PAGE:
Political developments are hard to predict. The case of the Dutch dividend withholding tax is a prime example of how quickly the political wind can change. 

What has happened? 

The Dutch coalition government headed by prime minister Mark Rutte launched plans in 2017 to abolish the dividend withholding tax. What followed was an unprecedented debate in the Dutch parliament and the media about the pros and cons of the tax for the Dutch investment climate. The Dutch even took to the streets to voice their anger over the government's plans. Eventually, the government had to withdraw its proposal. 

The Green Party's new proposal

Not even two years later, Bart Snels, a member of the Dutch parliament representing the Green Party, one of the opposition parties, has announced a legislative proposal to close a number of loopholes in the dividend withholding tax legislation. 

  • Among the loopholes to be closed, according to the announcement, is the possibility to exit the Netherlands without incurring any dividend withholding tax, for example, through a cross-border legal merger. The proposal would introduce an exit tax in those situations. 
  • The proposal would also subject all distributions to tax havens made by entities with the legal form of a cooperative (coƶperatie) subject to dividend withholding tax; at present only distributions by so-called "holding cooperatives", cooperatives predominantly engaged in holding and financing activities, are subject to dividend withholding tax. 
  • Finally, the proposal would bring in new anti-dividend stripping rules and rules to prevent foreign investment funds from claiming a refund of Dutch dividend withholding tax under EU law.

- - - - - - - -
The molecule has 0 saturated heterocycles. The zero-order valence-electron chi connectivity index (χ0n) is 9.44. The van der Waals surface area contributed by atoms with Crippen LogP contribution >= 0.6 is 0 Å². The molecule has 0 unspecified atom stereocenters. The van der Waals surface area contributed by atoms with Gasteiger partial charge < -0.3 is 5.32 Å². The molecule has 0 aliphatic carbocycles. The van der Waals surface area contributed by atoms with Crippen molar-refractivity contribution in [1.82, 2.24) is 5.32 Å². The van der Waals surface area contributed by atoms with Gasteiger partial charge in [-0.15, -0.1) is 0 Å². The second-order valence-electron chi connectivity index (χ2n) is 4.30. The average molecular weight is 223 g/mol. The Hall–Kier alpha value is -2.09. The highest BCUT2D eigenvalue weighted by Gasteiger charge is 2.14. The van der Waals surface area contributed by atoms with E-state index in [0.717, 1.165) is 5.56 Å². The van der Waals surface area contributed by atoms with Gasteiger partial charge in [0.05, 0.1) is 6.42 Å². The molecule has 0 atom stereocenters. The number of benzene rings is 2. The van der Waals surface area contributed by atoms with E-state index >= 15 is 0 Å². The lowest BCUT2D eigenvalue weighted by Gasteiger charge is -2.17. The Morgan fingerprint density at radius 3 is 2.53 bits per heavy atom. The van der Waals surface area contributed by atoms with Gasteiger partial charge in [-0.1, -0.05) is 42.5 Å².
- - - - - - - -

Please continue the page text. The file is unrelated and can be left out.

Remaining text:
Is it likely to be supported?

Even though the Green Party is in the opposition, it is likely that the proposal will be supported by the government - a government headed by the very same prime minister who sought to abolish the tax only two years ago. The main reason for this radical change in position is that the government has lost its majority in both houses of the Dutch parliament and, therefore, needs the support of the opposition parties, including the Green Party, to push through legislation in other areas. In addition, combating tax avoidance and evasion is one of the top priorities of the current coalition government. 

The text of the legislative proposal has not yet been published and an effective date is not known yet. It is, however, certain that, within two years, we have gone from plans to pull down the dividend withholding tax fence around the Netherlands to plans for its reinforcement. The political wind has definitely changed in the Netherlands.